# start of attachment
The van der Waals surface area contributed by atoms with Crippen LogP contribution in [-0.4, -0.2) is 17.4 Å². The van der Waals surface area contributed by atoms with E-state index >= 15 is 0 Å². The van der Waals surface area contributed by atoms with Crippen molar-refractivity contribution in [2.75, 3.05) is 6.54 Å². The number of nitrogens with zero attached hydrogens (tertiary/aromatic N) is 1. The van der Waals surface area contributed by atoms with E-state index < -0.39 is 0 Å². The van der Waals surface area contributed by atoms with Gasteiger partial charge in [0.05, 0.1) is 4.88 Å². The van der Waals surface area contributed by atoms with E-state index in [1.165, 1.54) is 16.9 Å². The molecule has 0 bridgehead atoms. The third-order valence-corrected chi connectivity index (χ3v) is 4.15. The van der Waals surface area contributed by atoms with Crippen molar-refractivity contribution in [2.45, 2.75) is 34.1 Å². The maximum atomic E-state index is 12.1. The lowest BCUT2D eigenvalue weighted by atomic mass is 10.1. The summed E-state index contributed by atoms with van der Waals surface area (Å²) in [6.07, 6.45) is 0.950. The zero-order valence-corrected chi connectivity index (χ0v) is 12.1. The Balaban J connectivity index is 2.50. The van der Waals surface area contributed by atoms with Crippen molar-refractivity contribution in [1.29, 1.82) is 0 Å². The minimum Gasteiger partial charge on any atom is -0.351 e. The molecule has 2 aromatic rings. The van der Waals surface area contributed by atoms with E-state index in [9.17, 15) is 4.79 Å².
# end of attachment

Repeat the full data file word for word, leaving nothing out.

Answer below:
The van der Waals surface area contributed by atoms with Crippen LogP contribution in [-0.4, -0.2) is 17.4 Å². The van der Waals surface area contributed by atoms with E-state index >= 15 is 0 Å². The van der Waals surface area contributed by atoms with Crippen molar-refractivity contribution in [2.75, 3.05) is 6.54 Å². The number of nitrogens with zero attached hydrogens (tertiary/aromatic N) is 1. The van der Waals surface area contributed by atoms with E-state index < -0.39 is 0 Å². The van der Waals surface area contributed by atoms with Gasteiger partial charge in [0.05, 0.1) is 4.88 Å². The van der Waals surface area contributed by atoms with E-state index in [1.165, 1.54) is 16.9 Å². The molecule has 0 bridgehead atoms. The third-order valence-corrected chi connectivity index (χ3v) is 4.15. The van der Waals surface area contributed by atoms with Crippen molar-refractivity contribution in [2.45, 2.75) is 34.1 Å². The maximum atomic E-state index is 12.1. The lowest BCUT2D eigenvalue weighted by atomic mass is 10.1. The summed E-state index contributed by atoms with van der Waals surface area (Å²) in [6.07, 6.45) is 0.950. The zero-order valence-corrected chi connectivity index (χ0v) is 12.1. The Balaban J connectivity index is 2.50. The van der Waals surface area contributed by atoms with Crippen molar-refractivity contribution in [1.29, 1.82) is 0 Å². The minimum Gasteiger partial charge on any atom is -0.351 e. The molecule has 2 aromatic rings. The van der Waals surface area contributed by atoms with E-state index in [9.17, 15) is 4.79 Å².